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umlaut (o͝omˈlout) [Ger.,=transformed sound], in inflection, variation of vowels of the type of English man to men. In this instance it is the end product of the effect of a y (long since disappeared) that was present in the plural; the y caused the vowel before the n to be pronounced higher and more forward in the mouth in the plural than in the singular; eventually there was replacement of the vowel in the plural. Other examples are mouse, mice; tooth, teeth; to fall, to fell; doom, deem. Umlaut is also called mutation and inflection. For the variation of sing, sang, see ablaut. Umlaut is also the name for the diacritical symbol placed above a vowel to indicate a sound change in Germanic languages, as in the German Fräulein and the Swedish fröken (see accent).
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The following article is from The Great Soviet Encyclopedia (1979). It might be outdated or ideologically biased.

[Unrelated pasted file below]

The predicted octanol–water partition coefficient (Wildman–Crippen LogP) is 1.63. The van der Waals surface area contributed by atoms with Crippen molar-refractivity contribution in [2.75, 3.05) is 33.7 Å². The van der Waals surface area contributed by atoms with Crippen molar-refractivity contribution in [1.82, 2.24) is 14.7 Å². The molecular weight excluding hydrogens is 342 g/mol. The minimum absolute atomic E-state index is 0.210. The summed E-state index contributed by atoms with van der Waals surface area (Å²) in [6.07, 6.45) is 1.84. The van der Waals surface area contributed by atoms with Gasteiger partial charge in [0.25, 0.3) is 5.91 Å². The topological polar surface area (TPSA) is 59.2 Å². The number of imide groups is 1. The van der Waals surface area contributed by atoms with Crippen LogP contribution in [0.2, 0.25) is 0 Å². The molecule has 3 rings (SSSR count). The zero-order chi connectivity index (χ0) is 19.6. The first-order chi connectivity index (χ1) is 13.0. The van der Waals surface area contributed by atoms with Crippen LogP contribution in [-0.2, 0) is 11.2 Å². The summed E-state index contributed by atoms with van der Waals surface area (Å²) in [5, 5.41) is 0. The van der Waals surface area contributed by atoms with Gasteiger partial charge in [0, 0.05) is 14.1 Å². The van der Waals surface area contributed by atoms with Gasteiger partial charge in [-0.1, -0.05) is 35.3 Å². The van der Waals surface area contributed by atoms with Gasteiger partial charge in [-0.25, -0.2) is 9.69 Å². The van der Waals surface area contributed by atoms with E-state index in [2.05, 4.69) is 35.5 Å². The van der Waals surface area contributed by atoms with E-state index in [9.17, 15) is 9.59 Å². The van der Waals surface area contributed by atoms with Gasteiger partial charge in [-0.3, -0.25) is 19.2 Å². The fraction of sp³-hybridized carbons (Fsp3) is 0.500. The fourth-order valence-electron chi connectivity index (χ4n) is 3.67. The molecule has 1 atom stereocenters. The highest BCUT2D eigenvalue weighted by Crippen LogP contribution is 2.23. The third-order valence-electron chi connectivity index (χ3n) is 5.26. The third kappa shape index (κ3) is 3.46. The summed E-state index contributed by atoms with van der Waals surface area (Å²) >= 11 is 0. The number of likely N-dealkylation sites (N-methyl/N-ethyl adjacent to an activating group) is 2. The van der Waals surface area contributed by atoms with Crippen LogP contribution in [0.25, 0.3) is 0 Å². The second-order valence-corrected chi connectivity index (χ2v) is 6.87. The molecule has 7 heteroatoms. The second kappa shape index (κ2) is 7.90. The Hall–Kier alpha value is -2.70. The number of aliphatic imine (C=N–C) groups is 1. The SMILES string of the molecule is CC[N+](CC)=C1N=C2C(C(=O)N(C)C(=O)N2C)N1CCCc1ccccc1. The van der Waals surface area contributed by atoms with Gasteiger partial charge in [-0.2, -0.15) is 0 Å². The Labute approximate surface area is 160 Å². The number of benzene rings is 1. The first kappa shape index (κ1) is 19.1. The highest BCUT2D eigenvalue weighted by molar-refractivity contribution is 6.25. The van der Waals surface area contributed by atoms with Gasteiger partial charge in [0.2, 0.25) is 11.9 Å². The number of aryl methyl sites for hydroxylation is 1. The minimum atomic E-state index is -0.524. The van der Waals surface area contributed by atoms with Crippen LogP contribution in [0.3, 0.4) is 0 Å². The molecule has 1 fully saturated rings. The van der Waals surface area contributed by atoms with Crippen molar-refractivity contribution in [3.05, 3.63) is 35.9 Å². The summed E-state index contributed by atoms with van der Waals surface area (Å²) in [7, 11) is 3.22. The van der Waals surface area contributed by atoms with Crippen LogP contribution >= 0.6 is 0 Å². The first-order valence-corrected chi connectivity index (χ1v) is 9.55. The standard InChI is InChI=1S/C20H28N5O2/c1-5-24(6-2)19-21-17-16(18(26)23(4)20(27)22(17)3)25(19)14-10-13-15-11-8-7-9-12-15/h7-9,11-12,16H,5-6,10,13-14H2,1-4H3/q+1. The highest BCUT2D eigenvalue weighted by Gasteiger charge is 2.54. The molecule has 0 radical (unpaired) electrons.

a phonetic change in the timbre of the vowels a, o, and u under the influence of the vowel i in the following syllable. In the Germanic languages, this change is influenced by certain other vowels in the following syllable as well. The term “umlaut” was introduced by J. Grimm.

The umlaut is a regressive assimilation of vowels. The conditioned variants occurring as a result of the umlaut may become independent phonemes, and their alternation (the grammatical umlaut) may become a morphological feature. For example, in modern German the umlaut is often a grammatical means for forming the plural of nouns, both when the environment determining the conditioned variant is absent and in many analogous forms, as in Gast-Gäste and Mutter-Mütter.


Steblin-Kamenskii, M. I. “Chto takoe ‘umlaut’?” In Materialy pervoi nauchnoi sessii po voprosam germanskogo iazykoznaniia. Moscow, 1959. Pages 52–63.
The Great Soviet Encyclopedia, 3rd Edition (1970-1979). © 2010 The Gale Group, Inc. All rights reserved.